Fight Toxic Prisons supports ResistICE Nashville and No Exceptions Prison Collective Encampment at CoreCivic HQ in Nashville

Demonstrators Shut Down CoreCivic headquarters to Defend Families and Demand an End to Private Prisons

NASHVILLE, TN—Dozens of demonstrators have taken the CoreCivic headquarters, shutting down the corporate offices of the notorious prison profiteer formerly known as Corrections Corporation of America.

“CoreCivic is a human rights disaster in our own backyard,” said Jeannie Alexander of No Exceptions Prison Collective. “For decades, Core Civic has engaged in the business of tearing apart families and destroying communities as it has spurred the growth of the Prison Industrial Complex. They trade on human flesh and misery, and now their trade in human trafficking is visible to everyone as the world watches CoreCivic abuse and cage immigrant families for profit. Today activist and organizations from around the Southeast say no more. Today we move to abolish CoreCivic.”

Participating organizations include The Holler Network, No Exceptions Prison Collective, Tennessee Poor People’s Campaign, Mercy Junction Justice and Peace Center, Black Lives Matter Nashville, Fight Toxic Prisons, Industrial Workers of the World Ashville chapter, Knoxville Radical Alliance, and others.

Protestors have blockaded entrances and locked their bodies down to prevent the company from doing business. They have set up tents, insisting that they won’t leave until CoreCivic halts construction of new detention facilities and releases the families they hold captive for profit.

According to CoreCivic’s 2018 first quarter Supplemental Disclosure, its largest customer is U.S. Immigration and Custom Enforcement, accounting for 25 percent of its total business. Immigration detention facilities include the Hutto Detention Center, Eloy Detention Center, Central Detention Center of Arizona, South Texas Residential Center in Dilly Texas, Laredo Processing Center and the Houston Processing Center. The United States Marshalls are its second largest customer accounting for 17 percent of its business, and the State of Tennessee is CoreCivic’s third largest customer accounting for 15 percent of CoreCivic’s total business. The rapid increase in ICE raids has directly resulted in immigrant detention as a growth sector in CoreCivic profits.

Since 2000, the percentage of prisoners held in private prison facilities has grown by 47 percent, while the total national prison population has grown by 9 percent. CoreCivic holds 63 contracts to own, operate, or manage jails, prisons, and immigration detention facilities with the federal government and 27 states. As of 2017, 73 percent of the detained immigration population is confined in private facilities, which continue to reap the economic rewards of the abhorrent inhumane practice of family detention.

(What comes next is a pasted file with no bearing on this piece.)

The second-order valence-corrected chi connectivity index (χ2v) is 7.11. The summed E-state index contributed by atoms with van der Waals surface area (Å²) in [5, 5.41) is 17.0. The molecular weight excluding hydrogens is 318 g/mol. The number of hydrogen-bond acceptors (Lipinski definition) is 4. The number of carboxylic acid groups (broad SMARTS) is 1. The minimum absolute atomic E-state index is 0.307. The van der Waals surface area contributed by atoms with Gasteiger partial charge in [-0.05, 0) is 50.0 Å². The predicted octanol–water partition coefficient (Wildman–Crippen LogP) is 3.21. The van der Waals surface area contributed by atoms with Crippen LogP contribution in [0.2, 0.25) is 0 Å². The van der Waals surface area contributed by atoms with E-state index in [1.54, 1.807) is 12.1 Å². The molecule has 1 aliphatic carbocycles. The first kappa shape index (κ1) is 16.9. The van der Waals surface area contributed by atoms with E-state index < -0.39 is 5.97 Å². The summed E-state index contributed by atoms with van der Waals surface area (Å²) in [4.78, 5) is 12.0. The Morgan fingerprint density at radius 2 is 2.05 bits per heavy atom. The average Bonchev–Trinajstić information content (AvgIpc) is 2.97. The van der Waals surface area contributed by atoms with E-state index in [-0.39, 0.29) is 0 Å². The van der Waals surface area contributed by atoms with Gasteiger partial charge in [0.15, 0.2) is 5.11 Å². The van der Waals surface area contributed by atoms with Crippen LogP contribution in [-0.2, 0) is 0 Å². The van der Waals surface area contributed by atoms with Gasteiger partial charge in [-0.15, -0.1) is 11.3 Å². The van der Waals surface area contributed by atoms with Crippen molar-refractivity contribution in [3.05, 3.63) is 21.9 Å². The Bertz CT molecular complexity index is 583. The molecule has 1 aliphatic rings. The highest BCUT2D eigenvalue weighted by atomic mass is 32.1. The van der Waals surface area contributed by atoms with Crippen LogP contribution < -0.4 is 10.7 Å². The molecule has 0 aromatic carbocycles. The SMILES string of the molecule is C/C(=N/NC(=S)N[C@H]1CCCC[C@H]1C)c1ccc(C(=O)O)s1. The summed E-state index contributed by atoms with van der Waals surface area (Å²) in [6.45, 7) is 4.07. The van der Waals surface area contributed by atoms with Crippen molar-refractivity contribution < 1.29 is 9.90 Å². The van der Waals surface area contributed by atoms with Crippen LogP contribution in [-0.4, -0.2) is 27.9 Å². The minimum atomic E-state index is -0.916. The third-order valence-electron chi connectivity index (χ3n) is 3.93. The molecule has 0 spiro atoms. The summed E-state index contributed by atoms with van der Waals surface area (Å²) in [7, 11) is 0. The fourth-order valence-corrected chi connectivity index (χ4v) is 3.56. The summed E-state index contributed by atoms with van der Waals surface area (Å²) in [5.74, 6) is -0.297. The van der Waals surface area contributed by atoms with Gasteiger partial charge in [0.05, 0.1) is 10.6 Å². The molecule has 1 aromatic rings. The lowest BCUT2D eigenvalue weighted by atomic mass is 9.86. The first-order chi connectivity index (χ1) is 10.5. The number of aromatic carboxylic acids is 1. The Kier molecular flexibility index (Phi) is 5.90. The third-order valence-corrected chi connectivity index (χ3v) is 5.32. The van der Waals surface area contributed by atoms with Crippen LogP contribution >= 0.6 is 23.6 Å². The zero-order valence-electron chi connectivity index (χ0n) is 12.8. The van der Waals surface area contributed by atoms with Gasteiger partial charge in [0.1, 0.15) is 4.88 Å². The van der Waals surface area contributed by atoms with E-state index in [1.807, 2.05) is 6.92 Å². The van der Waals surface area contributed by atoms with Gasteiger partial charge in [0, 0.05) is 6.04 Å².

In recent weeks, blockades, occupations, and protests have taken place at ICE facilities across the country. Outraged citizens from Portland to Philadelphia to Atlanta have taken action to draw attention to the brutal separation of children from their parents and loved ones, and co-workers and neighbors from their workplaces and communities.

Here in Nashville, demonstrators have targeted not just the enforcers of cruel and ineffective immigration policy, but the callous profiteers who turn suffering into shareholder dividends.

Black Lives Matter Nashville has released the following statement: “Private prisons have betrayed the public trust placed in them by the taxpayers and have failed all of us by abusing the citizens caged within their walls. Black Lives Matter Nashville stands with all of our siblings who are resisting at the CoreCivic headquarters in opposition to the monetization of black suffering that is the private prison system. The cages holding our black and brown kinfolk are the latest iteration of generations of human rights abuses. We will stand in the space our imprisoned kin should be free to stand in until the system is torn down, and a new system is rebuilt humanely.”

Ashley Dixon, a former CoreCivic correctional officer at Trousdale prison, is locked down with the blockade.

“I quit my job after watching two prisoners die due to medical neglect,” Dixson said. “One was only 25 years old. I watched many employees quit because they knew what was happening there was wrong. This corrupt company can no longer be allowed to profit off the bodies of prisoners and immigrants.”

To halt this outrageous violation of basic human rights and dignity, people from across the Southeast have stepped up to send a clear message to the nation that they will not tolerate this cruelty and exploitation in their community.

“We have watched the kidnapping of our neighbors, infants taken from their mothers’ arms, families separated, and children caged. We know that mass incarceration thrives off the captivity of black and brown bodies and the bodies of the poor. These atrocities are possible because they are rooted in systemic racism, poverty and the war economy. This is why the Tennessee Poor People’s Campaign stands with Resist ICE Nashville in shutting Core Civic,” said Beth Foster of the Tennessee Poor People’s Campaign.

Organizers call on all people of conscience to show their support for this resistance by coming to the Burton Hills blockade to demand the abolition of private prisons and an end to family detention centers.

For more information, contact Baris, ResistIceNashville@gmail.com, 615-802-8104.

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